New "Play Online" beta at

12 February 2011

I have rewritten the “Play Online” feature of

It is now running WebPlayer, which is the open source online player component of Quest 5.0.

Things to be aware of or excited about…

  • It is much faster than the old "play online" feature
  • It no longer uses Flash - instead it's using AJAX. This means that it works on iPhone and iPad etc. But note that the current layout is not very iPhone-friendly. Also it didn't work on the Android browser I tried for some reason.
  • It is free and open source, so if you wanted to host your own WebPlayer in your own design, you can.
  • It supports games for all Quest versions - both "classic" Quest (4.x and earlier) and "new" Quest (5.0).
  • It works properly - if it works in Quest, it should work in WebPlayer too. The old "play online" feature doesn't show embedded CAS resources for example - WebPlayer does.

To use the new WebPlayer, you must first log in to You will then see a “Try the new beta online player” under the usual “Play online” link. (There’s no technical reason for requiring a login, it’s just that I don’t want every casual player on the site hitting the new WebPlayer until I know it works properly).

Note that the very latest games added to won’t be available on WebPlayer yet, as I haven’t set up the service that grabs new game files on the new server.

Please, please, please give me your feedback and report any errors you see.

Quest 5.0 now runs all Quest games

15 January 2011

I’ve just updated the Quest 5.0 technical preview. This new version can play all games written for previous versions of Quest, right back to version 1.0.

Please download it and let me know if you see any error messages, or if anything behaves differently.

The code for running “legacy” ASL games is based on the code for Quest 4.1.4 - it has been converted from VB6 to VB.NET 2010, which is quite a jump, so it is highly likely that some things will need fixing. The code has been refactored to strip out all the old VB6 GUI code, to make a new LegacyASL component which implements Quest 5.0’s IASL interface. Doing this has meant adding support for pictures and sounds to the Quest 5.0 Player, so these features will be coming soon to Quest 5.0 ASLX games too.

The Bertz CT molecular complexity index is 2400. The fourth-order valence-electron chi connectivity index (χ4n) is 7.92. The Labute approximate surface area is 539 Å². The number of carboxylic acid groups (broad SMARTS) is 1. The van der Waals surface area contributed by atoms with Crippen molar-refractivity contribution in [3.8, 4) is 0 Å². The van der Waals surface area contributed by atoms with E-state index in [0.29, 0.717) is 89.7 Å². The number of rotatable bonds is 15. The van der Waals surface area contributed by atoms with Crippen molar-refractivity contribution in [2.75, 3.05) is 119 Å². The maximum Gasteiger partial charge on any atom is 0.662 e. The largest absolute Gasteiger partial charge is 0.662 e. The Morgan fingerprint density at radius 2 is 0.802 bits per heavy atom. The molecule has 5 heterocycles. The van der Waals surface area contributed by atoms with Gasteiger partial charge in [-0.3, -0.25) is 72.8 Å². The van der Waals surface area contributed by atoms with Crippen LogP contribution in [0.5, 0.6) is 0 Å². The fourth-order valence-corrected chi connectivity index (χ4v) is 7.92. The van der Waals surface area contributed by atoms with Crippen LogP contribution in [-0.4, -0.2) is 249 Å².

One thing I’ve found is that the new .NET code is significantly faster than the old VB6 code. Commands seem to be processed quicker, and if you’ve ever tried to load a large game into Quest only for it to hang for several minutes, you’ll be pleased to hear that Quest 5.0 loads games pretty much instantly. One packaged CAS game which took about 10 minutes to load in Quest 4.1.4 on my machine takes a couple of seconds in Quest 5.0!

So please download the new Technical Preview version at and let me know if you encounter any problems.

Quest 5.0 playing a Quest 4.x game

Editor Preview

This new release has a preview of the Editor. It is currently very limited - so much so that I considered disabling it entirely for this release, but some people said they were interested in seeing how things were shaping up.

So, bear in mind that you can’t really do much with the Editor yet. What you can do is open an existing ASLX file (no support for creating a new game yet), and see the treeview of all elements in the game. If you click the “game” element, you can play with a limited preview of the Script Editor.

Some features that do work:

  • There is full support for undo and redo
  • The Script Editor lets you add and delete commands. I've refined the design from Quest 4.x - there are no pop-out windows at all, although you can click the "Pop out" button if it all gets a bit crowded. The "If" editor is a work in progress, so you will probably crash the application quite quickly if you start playing with it.
  • You can change the Filter at the bottom of the treeview to see elements that are loaded from libraries such as Core.aslx.

Quest 4 is now free

3 January 2011

With Quest 5.0 currently under development as free and open-source software, it doesn’t make much sense to continue trying to sell copies of Quest Pro 4.x. So I’m happy to announce that the new release, version 4.1.4 is now available and is completely free.

There is no longer a separate Quest Pro product. Instead, all of the benefits of that edition have been folded into the free version. So, Quest 4.1.4 is now free and includes: